John Pitcairn settled in Bryn Athyn, where he founded institutions of his Swedenborgian religion: the Bryn Athyn Cathedral and Academy of the New Church.
Mr. Pitcairn served as a flight instructor in the Navy during World War II and earned a bachelor's degree plus some law school credits at the University of Pennsylvania. Then he went to work for the family trust that John Pitcairn's three sons had created to protect the plate glass inheritance. He acted as the vice president, director, and treasurer of the trust from 1954 to 1986.
He also dedicated himself to the cathedral. He supervised improvements, working directly with stonemasons and woodcutters to design artful doors.
At home, he and his wife, Betty Jean Horigan, who died in 1979, led nightly candlelight prayer sessions for their seven children.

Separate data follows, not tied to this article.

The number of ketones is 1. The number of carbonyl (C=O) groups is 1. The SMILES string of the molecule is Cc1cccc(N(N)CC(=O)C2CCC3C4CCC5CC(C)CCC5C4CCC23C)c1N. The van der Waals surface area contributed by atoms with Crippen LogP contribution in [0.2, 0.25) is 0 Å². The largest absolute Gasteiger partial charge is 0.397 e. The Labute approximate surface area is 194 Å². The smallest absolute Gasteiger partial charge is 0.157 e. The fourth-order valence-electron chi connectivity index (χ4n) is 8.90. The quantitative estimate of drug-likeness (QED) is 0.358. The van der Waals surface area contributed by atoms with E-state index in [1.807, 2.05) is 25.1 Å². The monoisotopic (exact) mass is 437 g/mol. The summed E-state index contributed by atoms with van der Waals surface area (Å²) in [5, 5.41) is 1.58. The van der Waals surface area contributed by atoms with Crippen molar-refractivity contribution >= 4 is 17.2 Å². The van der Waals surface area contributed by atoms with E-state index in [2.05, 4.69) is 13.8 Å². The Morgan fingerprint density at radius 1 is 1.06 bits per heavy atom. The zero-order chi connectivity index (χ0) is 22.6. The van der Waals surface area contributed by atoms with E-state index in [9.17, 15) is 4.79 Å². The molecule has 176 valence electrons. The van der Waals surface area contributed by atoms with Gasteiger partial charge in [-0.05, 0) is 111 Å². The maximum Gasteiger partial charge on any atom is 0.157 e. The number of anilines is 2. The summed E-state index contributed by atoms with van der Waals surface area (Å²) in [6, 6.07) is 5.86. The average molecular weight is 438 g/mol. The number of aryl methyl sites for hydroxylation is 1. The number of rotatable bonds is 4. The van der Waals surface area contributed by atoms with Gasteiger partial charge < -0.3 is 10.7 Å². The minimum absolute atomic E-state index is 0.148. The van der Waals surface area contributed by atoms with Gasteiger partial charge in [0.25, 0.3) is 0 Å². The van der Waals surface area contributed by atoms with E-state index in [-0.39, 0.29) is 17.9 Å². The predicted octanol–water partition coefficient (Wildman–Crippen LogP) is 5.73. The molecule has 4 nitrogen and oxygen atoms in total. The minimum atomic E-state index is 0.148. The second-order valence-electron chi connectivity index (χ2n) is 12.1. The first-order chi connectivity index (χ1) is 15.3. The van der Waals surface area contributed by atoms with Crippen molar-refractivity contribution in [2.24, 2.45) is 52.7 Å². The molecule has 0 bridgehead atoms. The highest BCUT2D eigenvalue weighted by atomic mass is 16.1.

A fan of fishing and bird hunting, Mr. Pitcairn had a passion for music. He started playing the cello as a child, and took up trombone as well late in life. The Curtis String Quartet sometimes called upon him when it needed a fifth or sixth player for a piece, his son said. He also played at weddings and funerals, and taught music appreciation from 1981 to 1993 at Bryn Athyn College.
"Not only did he have so many varied interests and activities, but he just loved to share his interests with other people," Scot Pitcairn said. "He lived a very full life."
In addition to his son, he is survived by daughters Fawn Ferguson, Lark Walter, and Beth Jewell. Three other daughters are deceased.
Services were Friday, Sept. 20.
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